At the same time, this reaching out and engagement required trust in the network, and belief that although the resulting event would not be as homogenous and complete as having built and designed every piece ourselves, it would be more powerful, more creative, and have more of that beautiful chaos and at times conflict from which true innovation can be born.

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Anya Fernald was most recently Executive Director of Slow Food Nation, and has just launched a new venture - Live Culture Co. Read more >

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  1. Anya:

    Kudos! The Changemakers Day featuring so many visionaries, the Farmers Market, Victory Garden (great job John Bela!), and other fora were as stimulating as they were enlightening, and provided a good sampling of all the joys of good food as well as the issues and challenges we face in transforming the food and ag system in this country. The displays at the Taste Pavilion were sumptuous--the creative expression of architects, artists and chefs were a delight as were all the taste sensations.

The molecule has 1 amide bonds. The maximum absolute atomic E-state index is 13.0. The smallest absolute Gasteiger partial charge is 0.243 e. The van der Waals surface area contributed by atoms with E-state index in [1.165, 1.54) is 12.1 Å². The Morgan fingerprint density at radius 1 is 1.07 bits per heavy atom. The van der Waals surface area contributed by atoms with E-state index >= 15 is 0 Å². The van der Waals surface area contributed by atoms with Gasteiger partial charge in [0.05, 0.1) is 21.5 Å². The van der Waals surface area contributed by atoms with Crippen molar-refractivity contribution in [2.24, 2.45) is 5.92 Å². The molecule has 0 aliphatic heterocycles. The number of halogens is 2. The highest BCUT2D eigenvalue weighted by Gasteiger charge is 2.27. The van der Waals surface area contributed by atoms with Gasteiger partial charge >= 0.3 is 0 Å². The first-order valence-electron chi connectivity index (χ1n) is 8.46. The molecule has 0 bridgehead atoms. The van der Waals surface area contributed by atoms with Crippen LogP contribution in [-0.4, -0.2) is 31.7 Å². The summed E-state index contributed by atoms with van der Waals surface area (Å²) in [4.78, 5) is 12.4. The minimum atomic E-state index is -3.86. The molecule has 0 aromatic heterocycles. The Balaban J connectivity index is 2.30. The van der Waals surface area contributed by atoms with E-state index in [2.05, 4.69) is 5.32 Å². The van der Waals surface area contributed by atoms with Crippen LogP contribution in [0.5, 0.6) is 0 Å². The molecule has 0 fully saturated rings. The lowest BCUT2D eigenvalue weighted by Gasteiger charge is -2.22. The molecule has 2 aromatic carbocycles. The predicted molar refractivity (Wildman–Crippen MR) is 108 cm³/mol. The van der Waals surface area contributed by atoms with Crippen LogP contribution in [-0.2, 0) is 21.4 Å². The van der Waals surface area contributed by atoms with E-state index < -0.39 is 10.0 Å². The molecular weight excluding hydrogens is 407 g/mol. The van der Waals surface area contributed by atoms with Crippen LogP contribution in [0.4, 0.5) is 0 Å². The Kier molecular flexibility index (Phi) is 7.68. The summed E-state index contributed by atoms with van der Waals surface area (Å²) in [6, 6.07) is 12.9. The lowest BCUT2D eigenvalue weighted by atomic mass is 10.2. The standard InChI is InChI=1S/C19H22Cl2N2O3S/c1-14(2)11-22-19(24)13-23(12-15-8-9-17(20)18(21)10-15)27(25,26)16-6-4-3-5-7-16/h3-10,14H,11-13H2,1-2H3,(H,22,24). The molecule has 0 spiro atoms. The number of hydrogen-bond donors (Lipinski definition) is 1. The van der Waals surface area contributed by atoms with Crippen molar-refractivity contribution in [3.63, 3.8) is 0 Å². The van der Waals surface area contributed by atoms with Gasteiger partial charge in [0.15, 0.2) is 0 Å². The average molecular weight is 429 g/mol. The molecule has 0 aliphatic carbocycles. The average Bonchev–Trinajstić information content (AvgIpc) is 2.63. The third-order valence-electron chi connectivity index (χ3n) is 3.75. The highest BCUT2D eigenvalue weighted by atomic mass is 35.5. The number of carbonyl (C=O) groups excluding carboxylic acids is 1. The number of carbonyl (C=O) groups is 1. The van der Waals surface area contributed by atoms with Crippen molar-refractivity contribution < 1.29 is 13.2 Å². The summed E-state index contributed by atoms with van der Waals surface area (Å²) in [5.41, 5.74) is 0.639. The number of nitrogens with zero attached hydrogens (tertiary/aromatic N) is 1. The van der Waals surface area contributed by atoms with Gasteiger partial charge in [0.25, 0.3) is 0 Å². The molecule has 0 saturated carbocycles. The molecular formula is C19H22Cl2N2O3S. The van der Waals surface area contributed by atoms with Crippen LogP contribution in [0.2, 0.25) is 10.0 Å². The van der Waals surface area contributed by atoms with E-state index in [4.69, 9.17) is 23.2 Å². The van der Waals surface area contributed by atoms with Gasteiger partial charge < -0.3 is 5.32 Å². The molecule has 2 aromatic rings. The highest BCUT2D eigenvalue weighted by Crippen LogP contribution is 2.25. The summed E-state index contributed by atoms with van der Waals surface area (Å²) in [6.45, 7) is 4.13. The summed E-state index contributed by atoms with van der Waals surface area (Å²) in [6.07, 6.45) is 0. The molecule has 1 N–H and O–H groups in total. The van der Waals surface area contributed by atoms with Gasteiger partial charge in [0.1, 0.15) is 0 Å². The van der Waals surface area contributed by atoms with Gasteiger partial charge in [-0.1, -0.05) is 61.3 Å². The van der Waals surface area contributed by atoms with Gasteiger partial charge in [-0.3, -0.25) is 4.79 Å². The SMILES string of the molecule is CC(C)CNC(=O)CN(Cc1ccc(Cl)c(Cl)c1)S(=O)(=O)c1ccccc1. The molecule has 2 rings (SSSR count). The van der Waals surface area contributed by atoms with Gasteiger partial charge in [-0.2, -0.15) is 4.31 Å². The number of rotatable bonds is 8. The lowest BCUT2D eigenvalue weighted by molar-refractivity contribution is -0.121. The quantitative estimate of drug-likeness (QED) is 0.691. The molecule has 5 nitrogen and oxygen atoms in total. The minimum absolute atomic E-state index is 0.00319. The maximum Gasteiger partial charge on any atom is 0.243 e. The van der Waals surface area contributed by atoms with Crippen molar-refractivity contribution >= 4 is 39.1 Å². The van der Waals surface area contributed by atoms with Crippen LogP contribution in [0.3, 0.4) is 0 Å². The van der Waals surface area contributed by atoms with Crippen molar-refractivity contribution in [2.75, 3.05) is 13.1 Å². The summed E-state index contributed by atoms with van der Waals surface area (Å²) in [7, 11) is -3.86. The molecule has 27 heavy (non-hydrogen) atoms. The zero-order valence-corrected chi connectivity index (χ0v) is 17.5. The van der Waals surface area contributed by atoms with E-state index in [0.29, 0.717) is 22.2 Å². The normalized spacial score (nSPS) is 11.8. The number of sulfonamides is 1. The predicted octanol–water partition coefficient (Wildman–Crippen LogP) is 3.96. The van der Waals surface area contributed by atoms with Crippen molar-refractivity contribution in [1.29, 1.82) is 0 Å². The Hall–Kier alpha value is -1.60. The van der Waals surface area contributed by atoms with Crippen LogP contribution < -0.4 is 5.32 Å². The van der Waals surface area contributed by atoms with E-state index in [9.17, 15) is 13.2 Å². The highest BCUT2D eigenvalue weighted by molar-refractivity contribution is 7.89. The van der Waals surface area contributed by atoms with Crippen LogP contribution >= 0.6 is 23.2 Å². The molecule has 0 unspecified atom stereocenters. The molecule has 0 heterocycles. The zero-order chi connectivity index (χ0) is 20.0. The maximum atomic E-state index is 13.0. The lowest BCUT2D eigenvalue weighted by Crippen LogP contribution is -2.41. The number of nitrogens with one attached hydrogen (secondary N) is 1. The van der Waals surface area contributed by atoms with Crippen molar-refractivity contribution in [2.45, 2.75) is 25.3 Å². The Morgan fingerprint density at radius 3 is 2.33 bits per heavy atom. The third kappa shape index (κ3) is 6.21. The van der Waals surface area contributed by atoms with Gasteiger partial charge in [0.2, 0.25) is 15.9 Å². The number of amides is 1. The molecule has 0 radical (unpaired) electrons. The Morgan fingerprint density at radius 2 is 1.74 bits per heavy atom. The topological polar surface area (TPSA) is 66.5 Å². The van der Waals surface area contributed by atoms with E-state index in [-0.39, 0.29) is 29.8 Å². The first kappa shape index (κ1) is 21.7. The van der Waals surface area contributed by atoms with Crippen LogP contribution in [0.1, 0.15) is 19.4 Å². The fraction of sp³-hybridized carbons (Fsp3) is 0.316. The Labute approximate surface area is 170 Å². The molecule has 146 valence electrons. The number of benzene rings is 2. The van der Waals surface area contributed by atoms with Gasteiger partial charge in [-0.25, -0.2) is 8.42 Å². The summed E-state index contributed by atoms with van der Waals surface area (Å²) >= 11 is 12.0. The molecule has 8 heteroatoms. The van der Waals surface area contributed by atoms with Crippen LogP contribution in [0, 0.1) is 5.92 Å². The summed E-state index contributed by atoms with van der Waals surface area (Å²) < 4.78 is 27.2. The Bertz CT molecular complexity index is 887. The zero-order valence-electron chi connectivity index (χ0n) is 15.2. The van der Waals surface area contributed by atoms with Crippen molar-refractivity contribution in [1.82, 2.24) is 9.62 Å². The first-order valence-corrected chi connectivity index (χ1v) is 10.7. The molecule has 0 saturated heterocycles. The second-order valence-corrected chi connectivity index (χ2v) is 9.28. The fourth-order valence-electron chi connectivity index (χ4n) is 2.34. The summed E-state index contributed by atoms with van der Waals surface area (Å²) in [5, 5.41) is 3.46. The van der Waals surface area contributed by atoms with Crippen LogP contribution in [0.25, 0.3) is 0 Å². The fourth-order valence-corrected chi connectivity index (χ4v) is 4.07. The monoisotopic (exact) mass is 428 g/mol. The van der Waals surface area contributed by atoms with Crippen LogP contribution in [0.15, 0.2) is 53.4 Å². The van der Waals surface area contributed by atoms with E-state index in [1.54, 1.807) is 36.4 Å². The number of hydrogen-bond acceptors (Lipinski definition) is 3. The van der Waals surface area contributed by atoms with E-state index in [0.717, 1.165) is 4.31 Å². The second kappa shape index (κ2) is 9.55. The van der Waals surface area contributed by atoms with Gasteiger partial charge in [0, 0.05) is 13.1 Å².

I would like to offer up a few bits of 'food for thought' for your consideration for the next Slow Food Nation venue: 1) please feature tastings of fresh, local fruit and vegetables in season. It was peak harvest time in the region, with plenty of varieties and heirlooms. It would have been a wonderful opportunity for people of all ages at the Taste Pavilion who might not have visited the Civic Center Farmers Market, to sample the local bounty, with some flourishes and magic touches from local chefs. 2) please consider showcasing local grassroots organizations working on food security, farm to institution, CSAs, climate change and ag, and other issues in a farmers-market-type exhibit area so people can learn more about what these groups are doing, network and get involved.

    Congratulations to all of you on a spectacular, fun premiere. We look forward to regionalized versions sprouting up throughout the US.